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Tobacco Cessation Behaviors Among Older Homeless Adults: Results From the HOPE HOME Study.


ABSTRACT: Tobacco-attributable deaths contribute significantly to the increased mortality observed among homeless adults aged 50 years or more. Little is known about the epidemiology of tobacco use among older homeless individuals. This longitudinal cohort study examines smoking behaviors and factors associated with smoking cessation among homeless individuals aged 50 years or more.We recruited a prospective cohort of 350 homeless individuals sampled from the community in Oakland, California. At 6 months follow-up, participants reported their cigarette quit attempts and 30-day abstinence. We used multivariable logistic regression to examine factors associated with making a quit attempt at follow-up, hypothesizing that heavier smokers would be less likely to make a quit attempt.Of the 272 ever-smokers, 229 (84.2%) were current smokers (quit ratio 15.8). Among current smokers at enrollment who had a follow-up interview at 6 months, 43.6% (n = 71) reported making a quit attempt during the follow-up. Of those who reported making a quit attempt, 14.3% (n = 10) reported 30-day abstinence at follow-up. Among those who had reported making a quit attempt at follow-up, 22.5% had used nicotine replacement therapy (NRT). Staying in shelters (adjusted odds ratio [AOR] = 2.5, 95% confidence interval [CI] = 1.0-5.8) was associated with higher odds of making a quit attempt at follow-up. Higher cigarette consumption was associated with lower odds of making a quit attempt (AOR = 0.9, 95% CI = 0.8-0.9).In this study of tobacco use in older homeless adults, rates of quit attempts were similar to that observed in the general population, but successful quitting was lower.The current study is among the first studies to focus specifically on tobacco use and cessation behaviors among older homeless adults. The high prevalence of smoking and the low rates of successful quitting highlight numerous opportunities to intervene to increase quitting rates among this population. Among these, increasing access to smoke-free living environments and identifying effective cessation therapies will be critical to reducing tobacco-related disease burden among older homeless adults.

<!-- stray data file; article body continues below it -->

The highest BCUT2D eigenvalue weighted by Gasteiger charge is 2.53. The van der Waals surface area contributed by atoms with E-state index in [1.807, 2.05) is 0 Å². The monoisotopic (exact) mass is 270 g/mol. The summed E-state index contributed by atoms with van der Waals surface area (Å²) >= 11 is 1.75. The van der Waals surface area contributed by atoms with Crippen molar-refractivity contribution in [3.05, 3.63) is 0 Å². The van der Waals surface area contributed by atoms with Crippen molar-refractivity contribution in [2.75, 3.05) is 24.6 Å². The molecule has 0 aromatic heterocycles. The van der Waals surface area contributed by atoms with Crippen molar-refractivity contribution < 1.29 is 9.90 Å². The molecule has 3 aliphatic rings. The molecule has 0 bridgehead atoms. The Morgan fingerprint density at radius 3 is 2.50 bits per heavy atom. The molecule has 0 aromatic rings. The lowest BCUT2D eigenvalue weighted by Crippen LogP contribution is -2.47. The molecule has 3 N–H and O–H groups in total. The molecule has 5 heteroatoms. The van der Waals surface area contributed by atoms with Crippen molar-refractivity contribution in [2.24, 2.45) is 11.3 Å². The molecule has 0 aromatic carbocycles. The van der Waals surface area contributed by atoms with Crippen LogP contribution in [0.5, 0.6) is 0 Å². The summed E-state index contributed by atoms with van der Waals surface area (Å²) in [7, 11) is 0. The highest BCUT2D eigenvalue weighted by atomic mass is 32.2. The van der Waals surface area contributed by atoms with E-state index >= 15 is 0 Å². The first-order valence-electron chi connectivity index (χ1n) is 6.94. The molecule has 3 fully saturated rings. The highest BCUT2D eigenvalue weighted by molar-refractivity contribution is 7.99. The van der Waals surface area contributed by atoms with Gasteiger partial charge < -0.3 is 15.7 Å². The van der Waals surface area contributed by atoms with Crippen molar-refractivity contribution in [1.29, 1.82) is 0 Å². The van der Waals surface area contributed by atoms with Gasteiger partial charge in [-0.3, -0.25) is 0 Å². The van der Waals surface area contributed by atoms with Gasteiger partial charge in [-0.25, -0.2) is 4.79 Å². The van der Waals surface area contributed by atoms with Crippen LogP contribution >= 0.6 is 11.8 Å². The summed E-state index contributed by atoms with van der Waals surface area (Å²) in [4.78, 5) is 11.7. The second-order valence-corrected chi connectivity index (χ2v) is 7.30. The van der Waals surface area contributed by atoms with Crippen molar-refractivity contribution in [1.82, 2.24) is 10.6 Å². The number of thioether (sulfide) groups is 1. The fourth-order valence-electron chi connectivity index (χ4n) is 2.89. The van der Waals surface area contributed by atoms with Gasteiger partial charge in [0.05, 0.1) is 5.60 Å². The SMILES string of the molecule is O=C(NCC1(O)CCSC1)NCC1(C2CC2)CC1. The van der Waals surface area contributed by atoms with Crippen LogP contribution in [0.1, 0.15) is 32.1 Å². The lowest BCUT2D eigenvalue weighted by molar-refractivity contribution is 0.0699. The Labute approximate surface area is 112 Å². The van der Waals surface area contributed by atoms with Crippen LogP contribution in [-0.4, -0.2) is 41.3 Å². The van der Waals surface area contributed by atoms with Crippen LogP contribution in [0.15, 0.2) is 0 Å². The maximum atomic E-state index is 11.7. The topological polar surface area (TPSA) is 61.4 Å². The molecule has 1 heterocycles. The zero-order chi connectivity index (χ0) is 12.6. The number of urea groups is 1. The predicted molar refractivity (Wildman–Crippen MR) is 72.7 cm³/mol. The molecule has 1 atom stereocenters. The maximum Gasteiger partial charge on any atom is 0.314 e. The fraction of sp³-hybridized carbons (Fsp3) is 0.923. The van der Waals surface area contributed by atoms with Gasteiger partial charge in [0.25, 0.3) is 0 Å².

SUBMITTER: Vijayaraghavan M 

PROVIDER: S-EPMC4941600 | BioStudies | 2016-01-01

REPOSITORIES: biostudies

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